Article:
UN Sustainable Development Summit: Everyone in Favour of Everything

Published on 2015/10/13

It was the largest UN Sustainable Development Summit in history. One week ago, 193 member states agreed on 17 sustainable development goals and 169 targets. The summit announced a commitment to end extreme poverty everywhere, within the next fifteen years.

Of course they all professed their support for supported this. In the same way that they are all equally committed to “gender equality,” including all of the representatives from the UN’s islamic member states. In exactly the same way that everyone at the summit supported the “protection and promotion of biodiversity.” The summit’s attendees also pledged to promote “good governance and democracy”-including North Korea, Egypt, and many of the African states that don’t even have recognisable governments anymore. They all lined up against corruption, even the African and Latin American states in which corruption is widespread and corrupt leaders govern.

A small group of nine heads of state, including Angela Merkel along with the presidents of Brazil, Tunisia, Tanzania, Columbia and Liberia, have been tasked with the job of ensuring that the goals and targets are met within the next fifteen years. What a pity that poverty, corruption, hunger and the rest of the world’s problems can’t simply be eradicated by a unanimous resolution.

What often gets forgotten is the enormous progress already made during the course of the last century. The UN itself released a study just a few years ago outlining how poverty had decreased faster over the last 50 years than at any point in the preceding 500 years.

Yes, the world is still plagued by levels of hunger and suffering towards which no one should be indifferent. At the same time, it is absurd that capitalism – as we saw in speech after speech at the UN sustainable development summit – should be identified as the sole culprit and hauled over the coals. The countries in Africa hardest hit by famine are suffering from a shortage rather than an excess of market economics.

Taken as a whole, capitalism has improved the standard of living on our planet far above and beyond anything achieved by any other economic system. 85% of the world’s population in 1820 were living on less than the equivalent of a dollar a day, today the figure is down to 20%. The average person in a developing country will now live beyond their 65th birthday, 100 years ago they were lucky to make it past 30. Life expectancy is rising in almost every country – including those in the third world – by a few months every year. “Capitalism,” wrote the Spiegel journalist Jan Fleischhauer, “can rightfully boast of its exemplary record in delivering on what it promised. When it comes to socialism, the exact opposite is true. Socialism hasn’t kept any of its promises, in fact things went completely wrong anytime its proponents made moves to translate their bold ideas into actions.”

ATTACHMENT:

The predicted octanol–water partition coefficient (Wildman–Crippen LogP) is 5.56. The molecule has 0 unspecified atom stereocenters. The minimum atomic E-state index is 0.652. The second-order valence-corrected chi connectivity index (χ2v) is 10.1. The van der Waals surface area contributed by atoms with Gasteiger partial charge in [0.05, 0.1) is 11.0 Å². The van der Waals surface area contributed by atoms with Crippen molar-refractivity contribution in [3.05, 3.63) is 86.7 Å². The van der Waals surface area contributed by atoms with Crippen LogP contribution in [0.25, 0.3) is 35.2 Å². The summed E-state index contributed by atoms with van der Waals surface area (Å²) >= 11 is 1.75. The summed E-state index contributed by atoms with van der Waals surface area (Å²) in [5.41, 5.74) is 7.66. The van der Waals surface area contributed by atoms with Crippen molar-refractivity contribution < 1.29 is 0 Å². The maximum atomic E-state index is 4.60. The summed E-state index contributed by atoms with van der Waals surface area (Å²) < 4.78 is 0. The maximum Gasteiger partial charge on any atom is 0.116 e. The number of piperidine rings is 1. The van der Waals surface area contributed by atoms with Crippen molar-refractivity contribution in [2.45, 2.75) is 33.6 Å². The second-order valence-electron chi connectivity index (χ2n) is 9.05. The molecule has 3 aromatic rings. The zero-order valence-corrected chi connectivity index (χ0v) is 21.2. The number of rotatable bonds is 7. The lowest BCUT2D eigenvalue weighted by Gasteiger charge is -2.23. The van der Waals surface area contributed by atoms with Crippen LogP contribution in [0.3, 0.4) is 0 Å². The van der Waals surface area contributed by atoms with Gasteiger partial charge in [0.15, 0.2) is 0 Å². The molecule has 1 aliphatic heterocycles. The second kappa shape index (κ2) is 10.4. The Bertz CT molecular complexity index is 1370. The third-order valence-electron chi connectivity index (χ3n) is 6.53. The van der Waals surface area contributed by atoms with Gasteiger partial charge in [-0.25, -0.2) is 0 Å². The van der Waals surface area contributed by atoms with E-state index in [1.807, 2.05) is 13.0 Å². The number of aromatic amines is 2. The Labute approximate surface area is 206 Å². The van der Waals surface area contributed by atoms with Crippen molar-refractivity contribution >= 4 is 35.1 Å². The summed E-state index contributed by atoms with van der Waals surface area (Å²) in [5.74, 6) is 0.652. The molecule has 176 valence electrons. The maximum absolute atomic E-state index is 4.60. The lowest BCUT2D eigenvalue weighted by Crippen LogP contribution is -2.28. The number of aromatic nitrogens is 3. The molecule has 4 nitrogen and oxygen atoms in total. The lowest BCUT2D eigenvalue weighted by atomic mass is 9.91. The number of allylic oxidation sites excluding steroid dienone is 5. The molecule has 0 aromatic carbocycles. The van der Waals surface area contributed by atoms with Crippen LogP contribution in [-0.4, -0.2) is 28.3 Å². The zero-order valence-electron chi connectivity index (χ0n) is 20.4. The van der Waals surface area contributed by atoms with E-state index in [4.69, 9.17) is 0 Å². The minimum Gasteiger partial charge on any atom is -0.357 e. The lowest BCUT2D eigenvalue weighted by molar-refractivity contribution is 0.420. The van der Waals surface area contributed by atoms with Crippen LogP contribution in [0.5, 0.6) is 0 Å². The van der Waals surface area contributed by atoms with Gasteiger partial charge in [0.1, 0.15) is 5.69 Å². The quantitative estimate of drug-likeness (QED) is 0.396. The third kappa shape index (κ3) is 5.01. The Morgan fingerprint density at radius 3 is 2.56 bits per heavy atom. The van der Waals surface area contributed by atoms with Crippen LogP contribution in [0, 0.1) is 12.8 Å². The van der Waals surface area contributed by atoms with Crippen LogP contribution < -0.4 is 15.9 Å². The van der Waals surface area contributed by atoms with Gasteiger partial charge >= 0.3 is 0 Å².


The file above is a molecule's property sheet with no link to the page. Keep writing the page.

Back to the UN Sustainable Development Summit: Instead of putting forward “17 goals” and “169 targets” the most sensible demand would simply have been: “Capitalism for all.” The fact that market economies deliver increased prosperity and planned economies deliver nothing but poverty and hunger is clear to anyone who glances at the ranking of economic freedom that is published every year.

The most economically liberal (i.e. most capitalist) states are:

  • Hong Kong
  • Singapore
  • New Zealand
  • Australia
  • Switzerland

The most illiberal economies are:

  • North Korea
  • Cuba
  • Venezuela
  • Zimbabwe
  • Eritrea
  • Guinea
  • Kongo

Need I say more?

Comparing China, which has made rapid economic progress since liberal economic reforms

were introduced, with North Korea, where the state-run planned economy has led to poverty and shortages of food, is enough to support this thesis: Free market economics is the best recipe against all of the evils the UN sustainable development summit hopes to eradicate.

I mentioned earlier that a group of nine heads of state will be making sure that the summit’s lofty goals are achieved. Looking at where these countries stand in the economic freedom rankings is very revealing: Tunisia is 107th place, Tanzania is 109th, and Liberia is 141st. I would like to wish Angela Merkel, along with the heads of these other states, the best of luck in cleansing the world of all its ills.

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